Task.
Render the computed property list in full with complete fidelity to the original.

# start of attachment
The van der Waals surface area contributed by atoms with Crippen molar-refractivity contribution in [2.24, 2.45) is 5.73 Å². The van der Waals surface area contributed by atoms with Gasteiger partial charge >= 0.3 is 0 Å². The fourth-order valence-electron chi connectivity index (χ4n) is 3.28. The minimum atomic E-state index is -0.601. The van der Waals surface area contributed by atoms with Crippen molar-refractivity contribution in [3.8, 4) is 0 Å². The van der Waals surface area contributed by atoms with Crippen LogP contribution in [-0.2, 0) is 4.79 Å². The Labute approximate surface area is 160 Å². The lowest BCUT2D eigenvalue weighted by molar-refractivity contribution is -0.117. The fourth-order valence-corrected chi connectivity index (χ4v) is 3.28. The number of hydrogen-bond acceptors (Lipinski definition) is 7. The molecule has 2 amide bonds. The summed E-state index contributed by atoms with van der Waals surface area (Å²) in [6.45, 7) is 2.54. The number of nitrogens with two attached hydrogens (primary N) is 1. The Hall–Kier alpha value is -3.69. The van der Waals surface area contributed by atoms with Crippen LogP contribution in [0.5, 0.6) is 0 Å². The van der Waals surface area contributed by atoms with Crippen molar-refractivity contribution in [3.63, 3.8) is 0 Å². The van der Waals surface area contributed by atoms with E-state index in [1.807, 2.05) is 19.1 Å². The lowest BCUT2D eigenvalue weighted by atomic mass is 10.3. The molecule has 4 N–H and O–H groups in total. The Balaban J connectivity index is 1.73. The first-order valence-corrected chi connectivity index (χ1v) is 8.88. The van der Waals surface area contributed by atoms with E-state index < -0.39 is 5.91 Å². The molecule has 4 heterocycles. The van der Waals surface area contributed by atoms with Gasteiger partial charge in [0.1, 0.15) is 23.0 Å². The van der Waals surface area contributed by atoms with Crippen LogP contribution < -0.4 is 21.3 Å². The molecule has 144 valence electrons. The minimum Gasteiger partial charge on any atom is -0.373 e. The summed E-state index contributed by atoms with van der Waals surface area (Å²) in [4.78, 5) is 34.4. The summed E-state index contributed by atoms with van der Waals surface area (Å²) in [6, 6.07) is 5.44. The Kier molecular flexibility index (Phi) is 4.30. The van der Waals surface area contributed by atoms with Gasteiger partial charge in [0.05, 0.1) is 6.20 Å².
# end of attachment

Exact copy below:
The van der Waals surface area contributed by atoms with Crippen molar-refractivity contribution in [2.24, 2.45) is 5.73 Å². The van der Waals surface area contributed by atoms with Gasteiger partial charge >= 0.3 is 0 Å². The fourth-order valence-electron chi connectivity index (χ4n) is 3.28. The minimum atomic E-state index is -0.601. The van der Waals surface area contributed by atoms with Crippen molar-refractivity contribution in [3.8, 4) is 0 Å². The van der Waals surface area contributed by atoms with Crippen LogP contribution in [-0.2, 0) is 4.79 Å². The Labute approximate surface area is 160 Å². The lowest BCUT2D eigenvalue weighted by molar-refractivity contribution is -0.117. The fourth-order valence-corrected chi connectivity index (χ4v) is 3.28. The number of hydrogen-bond acceptors (Lipinski definition) is 7. The molecule has 2 amide bonds. The summed E-state index contributed by atoms with van der Waals surface area (Å²) in [6.45, 7) is 2.54. The number of nitrogens with two attached hydrogens (primary N) is 1. The Hall–Kier alpha value is -3.69. The van der Waals surface area contributed by atoms with Crippen LogP contribution in [0.5, 0.6) is 0 Å². The van der Waals surface area contributed by atoms with Crippen molar-refractivity contribution in [3.63, 3.8) is 0 Å². The van der Waals surface area contributed by atoms with E-state index in [1.807, 2.05) is 19.1 Å². The lowest BCUT2D eigenvalue weighted by atomic mass is 10.3. The molecule has 4 N–H and O–H groups in total. The Balaban J connectivity index is 1.73. The first-order valence-corrected chi connectivity index (χ1v) is 8.88. The van der Waals surface area contributed by atoms with E-state index < -0.39 is 5.91 Å². The molecule has 4 heterocycles. The van der Waals surface area contributed by atoms with Gasteiger partial charge in [0.1, 0.15) is 23.0 Å². The van der Waals surface area contributed by atoms with Crippen LogP contribution < -0.4 is 21.3 Å². The molecule has 144 valence electrons. The minimum Gasteiger partial charge on any atom is -0.373 e. The summed E-state index contributed by atoms with van der Waals surface area (Å²) in [4.78, 5) is 34.4. The summed E-state index contributed by atoms with van der Waals surface area (Å²) in [6, 6.07) is 5.44. The Kier molecular flexibility index (Phi) is 4.30. The van der Waals surface area contributed by atoms with Gasteiger partial charge in [0.05, 0.1) is 6.20 Å².